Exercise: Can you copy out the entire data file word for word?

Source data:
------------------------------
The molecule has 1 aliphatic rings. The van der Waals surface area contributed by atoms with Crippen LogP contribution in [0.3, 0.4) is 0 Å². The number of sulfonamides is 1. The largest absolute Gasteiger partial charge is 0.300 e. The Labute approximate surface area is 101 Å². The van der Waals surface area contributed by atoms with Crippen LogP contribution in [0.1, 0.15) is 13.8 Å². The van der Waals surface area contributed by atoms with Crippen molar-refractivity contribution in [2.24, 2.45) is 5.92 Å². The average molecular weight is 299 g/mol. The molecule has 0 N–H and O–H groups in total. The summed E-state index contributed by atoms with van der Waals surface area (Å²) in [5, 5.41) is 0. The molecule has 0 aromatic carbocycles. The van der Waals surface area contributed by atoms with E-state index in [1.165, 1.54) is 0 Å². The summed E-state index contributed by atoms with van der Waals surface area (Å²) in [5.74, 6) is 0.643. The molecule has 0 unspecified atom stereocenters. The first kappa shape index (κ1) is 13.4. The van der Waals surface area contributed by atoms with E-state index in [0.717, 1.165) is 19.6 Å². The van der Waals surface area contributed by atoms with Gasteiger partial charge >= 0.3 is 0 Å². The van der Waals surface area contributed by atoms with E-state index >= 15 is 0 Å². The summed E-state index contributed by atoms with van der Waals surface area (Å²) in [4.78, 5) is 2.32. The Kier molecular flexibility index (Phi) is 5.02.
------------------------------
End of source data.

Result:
The molecule has 1 aliphatic rings. The van der Waals surface area contributed by atoms with Crippen LogP contribution in [0.3, 0.4) is 0 Å². The number of sulfonamides is 1. The largest absolute Gasteiger partial charge is 0.300 e. The Labute approximate surface area is 101 Å². The van der Waals surface area contributed by atoms with Crippen LogP contribution in [0.1, 0.15) is 13.8 Å². The van der Waals surface area contributed by atoms with Crippen molar-refractivity contribution in [2.24, 2.45) is 5.92 Å². The average molecular weight is 299 g/mol. The molecule has 0 N–H and O–H groups in total. The summed E-state index contributed by atoms with van der Waals surface area (Å²) in [5, 5.41) is 0. The molecule has 0 aromatic carbocycles. The van der Waals surface area contributed by atoms with E-state index in [1.165, 1.54) is 0 Å². The summed E-state index contributed by atoms with van der Waals surface area (Å²) in [5.74, 6) is 0.643. The molecule has 0 unspecified atom stereocenters. The first kappa shape index (κ1) is 13.4. The van der Waals surface area contributed by atoms with E-state index in [0.717, 1.165) is 19.6 Å². The van der Waals surface area contributed by atoms with Gasteiger partial charge >= 0.3 is 0 Å². The van der Waals surface area contributed by atoms with E-state index >= 15 is 0 Å². The summed E-state index contributed by atoms with van der Waals surface area (Å²) in [4.78, 5) is 2.32. The Kier molecular flexibility index (Phi) is 5.02.